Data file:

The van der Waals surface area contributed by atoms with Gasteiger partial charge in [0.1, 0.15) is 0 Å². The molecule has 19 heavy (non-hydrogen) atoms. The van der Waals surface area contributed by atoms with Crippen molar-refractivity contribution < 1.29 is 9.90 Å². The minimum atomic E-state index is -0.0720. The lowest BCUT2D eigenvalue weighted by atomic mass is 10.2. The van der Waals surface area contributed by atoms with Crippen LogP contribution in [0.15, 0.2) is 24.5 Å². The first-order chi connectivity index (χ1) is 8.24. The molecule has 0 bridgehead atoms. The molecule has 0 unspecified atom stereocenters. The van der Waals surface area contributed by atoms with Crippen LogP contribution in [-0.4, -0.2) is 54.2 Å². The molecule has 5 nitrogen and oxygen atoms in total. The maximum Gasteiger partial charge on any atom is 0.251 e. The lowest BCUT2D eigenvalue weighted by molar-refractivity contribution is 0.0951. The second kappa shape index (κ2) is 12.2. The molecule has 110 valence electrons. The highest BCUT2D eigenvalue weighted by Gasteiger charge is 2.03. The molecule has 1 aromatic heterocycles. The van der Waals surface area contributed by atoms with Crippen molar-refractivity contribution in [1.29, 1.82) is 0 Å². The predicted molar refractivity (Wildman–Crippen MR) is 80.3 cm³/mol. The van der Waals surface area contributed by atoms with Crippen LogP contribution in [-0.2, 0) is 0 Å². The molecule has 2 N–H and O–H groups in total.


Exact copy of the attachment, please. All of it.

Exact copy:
The van der Waals surface area contributed by atoms with Gasteiger partial charge in [0.1, 0.15) is 0 Å². The molecule has 19 heavy (non-hydrogen) atoms. The van der Waals surface area contributed by atoms with Crippen molar-refractivity contribution < 1.29 is 9.90 Å². The minimum atomic E-state index is -0.0720. The lowest BCUT2D eigenvalue weighted by atomic mass is 10.2. The van der Waals surface area contributed by atoms with Crippen LogP contribution in [0.15, 0.2) is 24.5 Å². The first-order chi connectivity index (χ1) is 8.24. The molecule has 0 bridgehead atoms. The molecule has 0 unspecified atom stereocenters. The van der Waals surface area contributed by atoms with Crippen LogP contribution in [-0.4, -0.2) is 54.2 Å². The molecule has 5 nitrogen and oxygen atoms in total. The maximum Gasteiger partial charge on any atom is 0.251 e. The lowest BCUT2D eigenvalue weighted by molar-refractivity contribution is 0.0951. The second kappa shape index (κ2) is 12.2. The molecule has 110 valence electrons. The highest BCUT2D eigenvalue weighted by Gasteiger charge is 2.03. The molecule has 1 aromatic heterocycles. The van der Waals surface area contributed by atoms with Crippen molar-refractivity contribution in [1.29, 1.82) is 0 Å². The predicted molar refractivity (Wildman–Crippen MR) is 80.3 cm³/mol. The van der Waals surface area contributed by atoms with Crippen LogP contribution in [-0.2, 0) is 0 Å². The molecule has 2 N–H and O–H groups in total.